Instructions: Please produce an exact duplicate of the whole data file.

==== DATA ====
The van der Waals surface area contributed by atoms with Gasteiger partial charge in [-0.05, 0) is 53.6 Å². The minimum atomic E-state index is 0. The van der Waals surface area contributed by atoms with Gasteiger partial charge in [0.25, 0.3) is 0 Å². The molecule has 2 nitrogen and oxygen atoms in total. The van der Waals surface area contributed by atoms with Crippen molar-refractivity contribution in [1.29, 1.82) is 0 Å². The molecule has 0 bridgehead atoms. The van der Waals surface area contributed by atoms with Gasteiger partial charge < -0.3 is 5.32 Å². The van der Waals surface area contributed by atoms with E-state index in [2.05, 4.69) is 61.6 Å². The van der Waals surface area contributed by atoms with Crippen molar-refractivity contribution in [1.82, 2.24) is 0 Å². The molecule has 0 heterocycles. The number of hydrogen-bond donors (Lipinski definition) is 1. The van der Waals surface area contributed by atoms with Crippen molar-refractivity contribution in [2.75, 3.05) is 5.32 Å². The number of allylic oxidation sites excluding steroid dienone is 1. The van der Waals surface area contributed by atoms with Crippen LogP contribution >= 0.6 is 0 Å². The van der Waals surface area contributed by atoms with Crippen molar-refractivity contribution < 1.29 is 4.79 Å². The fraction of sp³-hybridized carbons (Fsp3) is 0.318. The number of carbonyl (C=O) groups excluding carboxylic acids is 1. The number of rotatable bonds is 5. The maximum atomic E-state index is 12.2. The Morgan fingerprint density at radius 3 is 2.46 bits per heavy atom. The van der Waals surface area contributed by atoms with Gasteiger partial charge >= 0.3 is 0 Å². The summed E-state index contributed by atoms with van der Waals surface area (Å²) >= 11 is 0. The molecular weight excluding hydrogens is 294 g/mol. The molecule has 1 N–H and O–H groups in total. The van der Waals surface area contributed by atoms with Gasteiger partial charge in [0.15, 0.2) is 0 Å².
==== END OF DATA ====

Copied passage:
The van der Waals surface area contributed by atoms with Gasteiger partial charge in [-0.05, 0) is 53.6 Å². The minimum atomic E-state index is 0. The van der Waals surface area contributed by atoms with Gasteiger partial charge in [0.25, 0.3) is 0 Å². The molecule has 2 nitrogen and oxygen atoms in total. The van der Waals surface area contributed by atoms with Crippen molar-refractivity contribution in [1.29, 1.82) is 0 Å². The molecule has 0 bridgehead atoms. The van der Waals surface area contributed by atoms with Gasteiger partial charge < -0.3 is 5.32 Å². The van der Waals surface area contributed by atoms with E-state index in [2.05, 4.69) is 61.6 Å². The van der Waals surface area contributed by atoms with Crippen molar-refractivity contribution in [1.82, 2.24) is 0 Å². The molecule has 0 heterocycles. The number of hydrogen-bond donors (Lipinski definition) is 1. The van der Waals surface area contributed by atoms with Crippen molar-refractivity contribution in [2.75, 3.05) is 5.32 Å². The number of allylic oxidation sites excluding steroid dienone is 1. The van der Waals surface area contributed by atoms with Crippen LogP contribution >= 0.6 is 0 Å². The van der Waals surface area contributed by atoms with Crippen molar-refractivity contribution < 1.29 is 4.79 Å². The fraction of sp³-hybridized carbons (Fsp3) is 0.318. The number of carbonyl (C=O) groups excluding carboxylic acids is 1. The number of rotatable bonds is 5. The maximum atomic E-state index is 12.2. The Morgan fingerprint density at radius 3 is 2.46 bits per heavy atom. The van der Waals surface area contributed by atoms with Gasteiger partial charge >= 0.3 is 0 Å². The summed E-state index contributed by atoms with van der Waals surface area (Å²) >= 11 is 0. The molecular weight excluding hydrogens is 294 g/mol. The molecule has 1 N–H and O–H groups in total. The van der Waals surface area contributed by atoms with Gasteiger partial charge in [0.15, 0.2) is 0 Å².